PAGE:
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NORFOLK & WESTERN RAILWAY CO. v. UNITED STATES ET AL.

decided: November 7, 1932.

NORFOLK & WESTERN RAILWAY CO
v.
UNITED STATES ET AL.



APPEAL FROM THE DISTRICT COURT OF THE UNITED STATES FOR THE WESTERN DISTRICT OF VIRGINIA.

Hughes, Van Devanter, McReynolds, Brandeis, Sutherland, Stone, Roberts, Cardozo; Butler took no part in the consideration or decision of this case.

Author: Roberts

[ 287 U.S. Page 137]

 MR. JUSTICE ROBERTS delivered the opinion of the Court.

The Interstate Commerce Commission issued an order pursuant to § 20*fn1 of the Interstate Commerce Act, as amended, requiring the Norfolk & Western Railway Company to carry certain coal mining properties in its accounts as not used in the service of transportation. The railway filed a petition in the District Court to enjoin the enforcement of the order, and from a decree of dismissal by a District Court, of three judges, this appeal was taken.

During the period between 1917 and 1920 the railway experienced difficulty in obtaining an adequate supply of coal of satisfactory quality for use in its locomotives. In an effort to meet this situation and to reduce costs of operation three coal mines, adjacent to the right of way, were acquired, the terms of purchase being that they should be used solely for the supply of locomotive fuel. The investment was, as of September 30, 1928, after debits

[ 287 U.S. Page 138]

     for depreciation and depletion, $2,650,467.28. The estimate is that the coal in the three mines will be exhausted in seventeen years, thirty-three years, and thirty-five years respectively. The entire output, except for a trifling amount furnished to mine employees, is consumed in carrier activities. The collieries furnish approximately forty-eight per cent. of the railway's requirements.

A general order of the Commission, in force long prior to the company's purchase of the mines, required such assets to be shown under Account 705, "Miscellaneous Physical Property," which included investments in physical property not used in transportation. Since acquisition of the first of the mines the railway has carried the investment in this account. In 1927 the company addressed a letter to the Commission requesting permission to transfer the investment from Account 705 to Account 701, which comprises investment in road and equipment. Thereupon an ex parte order was made directing that, as theretofore, the cost of the collieries should appear in Account 705. On petition a hearing was afforded, after which the Commission entered the order now under attack, prescribing that the investment be carried under Account 705, and providing further that the charges to Account 716, "Material and Supplies," for coal produced for consumption in appellant's transportation operations, be upon the basis of the average monthly cost per ton of producing coal; adding that if necessity should appear the proceeding would be reopened for the purpose of considering and further regulating the accounting under which the costs per ton are ascertained.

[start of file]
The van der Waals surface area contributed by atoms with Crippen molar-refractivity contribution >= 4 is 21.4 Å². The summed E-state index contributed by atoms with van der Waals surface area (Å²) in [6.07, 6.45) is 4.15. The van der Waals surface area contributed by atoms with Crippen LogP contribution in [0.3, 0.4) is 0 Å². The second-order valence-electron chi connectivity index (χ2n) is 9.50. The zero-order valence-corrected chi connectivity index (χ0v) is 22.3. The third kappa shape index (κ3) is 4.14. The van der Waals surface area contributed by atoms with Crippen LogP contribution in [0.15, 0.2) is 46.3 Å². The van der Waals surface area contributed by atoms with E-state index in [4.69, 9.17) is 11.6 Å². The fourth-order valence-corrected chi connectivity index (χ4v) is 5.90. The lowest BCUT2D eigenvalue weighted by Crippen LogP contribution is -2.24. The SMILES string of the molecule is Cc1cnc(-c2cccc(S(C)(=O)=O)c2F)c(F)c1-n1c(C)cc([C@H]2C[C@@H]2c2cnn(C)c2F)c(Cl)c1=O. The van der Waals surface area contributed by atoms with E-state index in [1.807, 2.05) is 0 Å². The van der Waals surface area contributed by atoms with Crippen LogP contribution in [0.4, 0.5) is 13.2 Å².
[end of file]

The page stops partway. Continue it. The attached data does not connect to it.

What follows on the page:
First. The Commission's order is challenged as in excess of the statutory grant of power. The concession is made that § 20 of the Act grants a discretion to prescribe a uniform system of accounts, the manner in which they shall be kept, and the forms thereof. The appellant,

[ 287 U.S. Page 139]

     however, asserts that this discretion is limited by the purposes and ends for which such accounts are to be kept, as exhibited in other sections of the Act. Reference is made to the valuation section (19a),*fn2 which calls upon the Commission to report "the value of all the property owned or used by every common carrier," and specifies in subparagraph (b) that as part of the investigation the Commission shall "ascertain and report in detail as to each piece of property, other than land, owned or used by said common carrier for its purposes as a common carrier . . ." Stress is laid upon the fact that final valuations made by the Commission are to be prima facie evidence of the value of the property in all administrative and judicial proceedings under the Act. So also the appellant seeks support for this contention in the fair return and recapture section (15a),*fn3 which assures to the carrier "a fair return upon the aggregate value of the railway property of such carriers held for and used in the service of transportation," and for recapture of income in excess of a return of six per centum upon the value of such railway property. The phrases employed in these sections, -- "in the service of transportation," and "for purposes of a common carrier," -- are said to mark the limits of the statutory power of the Commission in classifying capital assets for accounting purposes.

In view of the uncontradicted fact that the mines in question were purchased for and dedicated to the use of fuel supply and may not be used for any other purpose, the appellant deems it necessarily to follow that these assets were acquired for carrier purposes and are used in the service of transportation, and serve no other purpose or use whatsoever. The conclusion sought to be drawn is ...


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